The day the Earth stood still
I really have to stop with stealing article titles from TV Series, Musical Artists, and now Movies.. Please don’t sue me 20th Century Fox.
So, last night I received a phone call from a friend, she had claimed it was “EMERGENCY, CALL ME NOW!!”, so like the panicked person I am, I stopped everything and called thinking she had been shot or in a car accident or something. No.. it was a science emergency. Equally important in this day and age, but we exchanged a few words about the proper use of “emergency” via text message. Her question was about the Big Bang Theory (the event, not the excellent TV show), which I’ll write up a post a few days from now. Her friend was under the assumption that the big bang itself had not happened yet, and that it was going to be the cataclysmic event coming soon, in which the entire universe will collapse in on itself, then explode outwards destroying all life across the universe.
After the face-palm sound heard around the world made by me, I explained to my friend what to tell her, but that left me uneasy. Uneasy in the idea that people know so little about science, physics and astronomy that they actually believe that will happen? That the big bang has not happened yet? I find that to teach people about science, and trick them into learning without them knowing they’re learning, is to give them a scenario that can only be found in the movies so they think it’s cool, and then slip in the educational material.
Infrequently asked of me is to explain what will happen to the Earth in x years, x being a numeric variable that changes (your grade 8 teacher didn’t lie when s/he said you’ll need to know this later on in life!). Gauging the situation and the person asking, if they’re the type of person who wants one sentence answers or the full thesis paper explanation, I’ll either give them the “The sun will explode, engulfing Earth and a few other planets”, or I’ll tell them how we’ll eventually stop spinning and will permanently face the Sun at all times, extending what one day today, will last one year then. Think of it, 6 months of constant daylight, and 6 months of perpetual darkness. That is assuming that for some reason, the sun doesn’t blow itself up.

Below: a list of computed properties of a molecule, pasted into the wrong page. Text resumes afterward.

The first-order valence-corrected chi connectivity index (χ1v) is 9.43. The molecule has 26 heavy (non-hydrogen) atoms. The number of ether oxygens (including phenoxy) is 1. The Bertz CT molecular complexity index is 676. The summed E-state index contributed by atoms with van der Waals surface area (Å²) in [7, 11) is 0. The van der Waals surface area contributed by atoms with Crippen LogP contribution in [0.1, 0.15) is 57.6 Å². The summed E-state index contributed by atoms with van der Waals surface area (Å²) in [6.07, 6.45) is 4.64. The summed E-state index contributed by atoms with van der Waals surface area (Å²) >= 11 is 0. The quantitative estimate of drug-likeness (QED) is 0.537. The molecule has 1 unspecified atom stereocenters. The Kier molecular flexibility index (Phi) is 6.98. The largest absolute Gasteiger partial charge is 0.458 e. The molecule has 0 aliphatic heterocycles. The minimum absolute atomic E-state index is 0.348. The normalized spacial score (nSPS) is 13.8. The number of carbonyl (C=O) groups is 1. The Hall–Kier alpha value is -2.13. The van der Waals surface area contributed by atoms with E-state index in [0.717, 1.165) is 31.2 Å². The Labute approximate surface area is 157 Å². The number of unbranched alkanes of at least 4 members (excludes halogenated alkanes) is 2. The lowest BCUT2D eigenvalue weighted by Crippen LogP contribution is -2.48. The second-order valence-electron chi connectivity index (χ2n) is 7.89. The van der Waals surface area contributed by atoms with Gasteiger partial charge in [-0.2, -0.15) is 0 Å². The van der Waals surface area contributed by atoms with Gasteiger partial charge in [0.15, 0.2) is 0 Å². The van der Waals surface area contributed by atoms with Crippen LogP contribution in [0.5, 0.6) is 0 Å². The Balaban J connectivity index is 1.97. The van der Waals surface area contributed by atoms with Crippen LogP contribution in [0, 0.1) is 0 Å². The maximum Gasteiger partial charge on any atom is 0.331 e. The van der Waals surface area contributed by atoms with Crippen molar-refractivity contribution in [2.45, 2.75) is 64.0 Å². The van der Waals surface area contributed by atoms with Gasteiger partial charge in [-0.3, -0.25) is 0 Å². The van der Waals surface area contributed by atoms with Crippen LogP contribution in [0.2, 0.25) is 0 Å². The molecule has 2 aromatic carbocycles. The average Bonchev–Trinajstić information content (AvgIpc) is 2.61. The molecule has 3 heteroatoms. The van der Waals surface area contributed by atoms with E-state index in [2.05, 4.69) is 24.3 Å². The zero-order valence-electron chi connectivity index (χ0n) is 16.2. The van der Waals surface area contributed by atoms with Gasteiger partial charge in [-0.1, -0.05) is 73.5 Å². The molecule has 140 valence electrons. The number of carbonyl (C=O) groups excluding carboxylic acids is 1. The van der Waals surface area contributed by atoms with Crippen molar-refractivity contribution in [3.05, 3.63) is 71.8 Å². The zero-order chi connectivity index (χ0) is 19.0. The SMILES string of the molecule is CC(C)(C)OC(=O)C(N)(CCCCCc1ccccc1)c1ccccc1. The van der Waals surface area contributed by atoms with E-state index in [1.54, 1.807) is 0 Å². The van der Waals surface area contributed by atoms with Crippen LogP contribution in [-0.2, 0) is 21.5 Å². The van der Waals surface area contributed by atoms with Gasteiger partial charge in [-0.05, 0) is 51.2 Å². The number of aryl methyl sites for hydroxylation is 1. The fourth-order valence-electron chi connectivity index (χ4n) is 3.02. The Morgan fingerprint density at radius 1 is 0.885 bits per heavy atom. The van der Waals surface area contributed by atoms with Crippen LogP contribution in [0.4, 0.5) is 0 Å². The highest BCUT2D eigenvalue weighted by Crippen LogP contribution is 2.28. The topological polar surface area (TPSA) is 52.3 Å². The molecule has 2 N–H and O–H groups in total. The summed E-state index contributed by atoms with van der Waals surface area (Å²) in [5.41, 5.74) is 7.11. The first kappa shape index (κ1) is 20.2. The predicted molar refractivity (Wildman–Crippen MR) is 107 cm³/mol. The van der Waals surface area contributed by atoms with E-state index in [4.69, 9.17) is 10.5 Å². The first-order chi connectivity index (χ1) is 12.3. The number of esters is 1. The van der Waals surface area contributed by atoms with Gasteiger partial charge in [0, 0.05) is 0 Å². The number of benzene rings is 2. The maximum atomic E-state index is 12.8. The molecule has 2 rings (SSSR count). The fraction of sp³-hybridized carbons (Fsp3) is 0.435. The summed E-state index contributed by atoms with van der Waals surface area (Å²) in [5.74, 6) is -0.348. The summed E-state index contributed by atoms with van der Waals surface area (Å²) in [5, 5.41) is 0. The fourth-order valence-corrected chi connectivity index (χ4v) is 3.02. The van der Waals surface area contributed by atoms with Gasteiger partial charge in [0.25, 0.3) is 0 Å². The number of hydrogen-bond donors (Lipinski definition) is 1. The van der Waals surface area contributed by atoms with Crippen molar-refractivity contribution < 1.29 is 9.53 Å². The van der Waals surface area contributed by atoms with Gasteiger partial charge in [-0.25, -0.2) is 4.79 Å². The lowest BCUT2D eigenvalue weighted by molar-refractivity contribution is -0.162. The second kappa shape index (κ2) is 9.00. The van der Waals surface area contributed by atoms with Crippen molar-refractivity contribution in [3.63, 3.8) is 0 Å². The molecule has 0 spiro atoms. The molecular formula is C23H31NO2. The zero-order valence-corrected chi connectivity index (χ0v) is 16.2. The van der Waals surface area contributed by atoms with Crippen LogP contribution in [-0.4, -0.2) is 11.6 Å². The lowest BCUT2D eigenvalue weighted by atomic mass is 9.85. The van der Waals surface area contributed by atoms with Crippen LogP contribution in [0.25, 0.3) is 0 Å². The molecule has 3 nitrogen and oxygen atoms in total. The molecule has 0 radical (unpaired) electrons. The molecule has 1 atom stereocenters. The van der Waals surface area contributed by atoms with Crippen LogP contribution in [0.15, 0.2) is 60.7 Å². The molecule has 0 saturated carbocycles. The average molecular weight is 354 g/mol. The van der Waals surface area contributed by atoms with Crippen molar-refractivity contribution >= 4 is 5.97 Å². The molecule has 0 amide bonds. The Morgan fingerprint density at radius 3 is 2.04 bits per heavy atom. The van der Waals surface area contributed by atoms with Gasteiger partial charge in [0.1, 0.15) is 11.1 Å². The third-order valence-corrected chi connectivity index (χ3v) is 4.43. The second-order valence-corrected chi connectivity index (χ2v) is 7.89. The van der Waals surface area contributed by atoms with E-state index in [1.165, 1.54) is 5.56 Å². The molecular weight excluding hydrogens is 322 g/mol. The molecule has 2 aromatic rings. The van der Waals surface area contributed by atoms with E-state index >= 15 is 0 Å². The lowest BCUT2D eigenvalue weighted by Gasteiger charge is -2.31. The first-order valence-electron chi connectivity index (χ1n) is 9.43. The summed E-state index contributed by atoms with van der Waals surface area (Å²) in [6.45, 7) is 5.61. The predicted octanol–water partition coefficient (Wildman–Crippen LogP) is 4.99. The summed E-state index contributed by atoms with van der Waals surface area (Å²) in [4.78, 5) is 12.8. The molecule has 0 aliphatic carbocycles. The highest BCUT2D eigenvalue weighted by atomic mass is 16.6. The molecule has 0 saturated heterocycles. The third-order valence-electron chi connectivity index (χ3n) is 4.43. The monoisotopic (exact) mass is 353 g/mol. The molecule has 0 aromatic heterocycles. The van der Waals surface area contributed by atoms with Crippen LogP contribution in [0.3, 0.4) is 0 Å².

So, what would happen if the Earth suddenly stopped spinning – like, stopped on a dime and in less than a second we were no longer rotating on our axis? Well, first, we’d have a tidal wave about 2 kilometers high, traveling at about 30,000km/h, that would take out anyone along the western coastline of any land mass of Earth in about 8 seconds. It would travel a few hundred kilometers inland, and any standing structure would be taken out. OK, so goodbye Vancouver, California, Peru, London, and Morocco (and everyone else.. I’m not listing all geographical locations on the west coast of every land mass). What about Ohio, Saskatchewan, Germany, Egypt and Brazil? Well, assuming the water didn’t hit them, any rivers running through them would begin to travel north or south, based on where they are located in relation to the equator. All the water on Earth would begin to pool and collect there, and any ice that’s currently there would freeze along with it.
Here’s the kicker though, all that water would engulf most of the Northern areas of the planet. I myself would be no more, as all of Canada entirely would be under about 8km of water. Most of the Northern United States would be under water, but not as much as Canada is. Russia, almost all of the United Kingdom, and China would be gone.
Say good bye to Mount Everest near Nepal being the worlds highest point. By about an additional 2000m, the Chimborazo volcano in Ecuador would now be the tallest land mass, followed by Mount Kilimanjaro in Tanzania with a height of just over 300 additional meters than what the peak of Mount Everest is measured at today. Mount Everest itself would then be getting the bronze medal in this race for the highest peak.
This is because the point at which “Sea Level” is currently measured at would now be lower due to the water levels receding so far away. The average height in sea level would now drop roughly 8km globally. The Marinaras Trench, the lowest point on the surface of the Earth, would remain the same depth, and would still be near impossible to reach the bottom. I say “Near Impossible” because it is possible now, but difficult and ridiculously dangerous, so lets let James Cameron to go there again; chances are he was just trying to go to the grocery store, and iOS 6 maps took him there..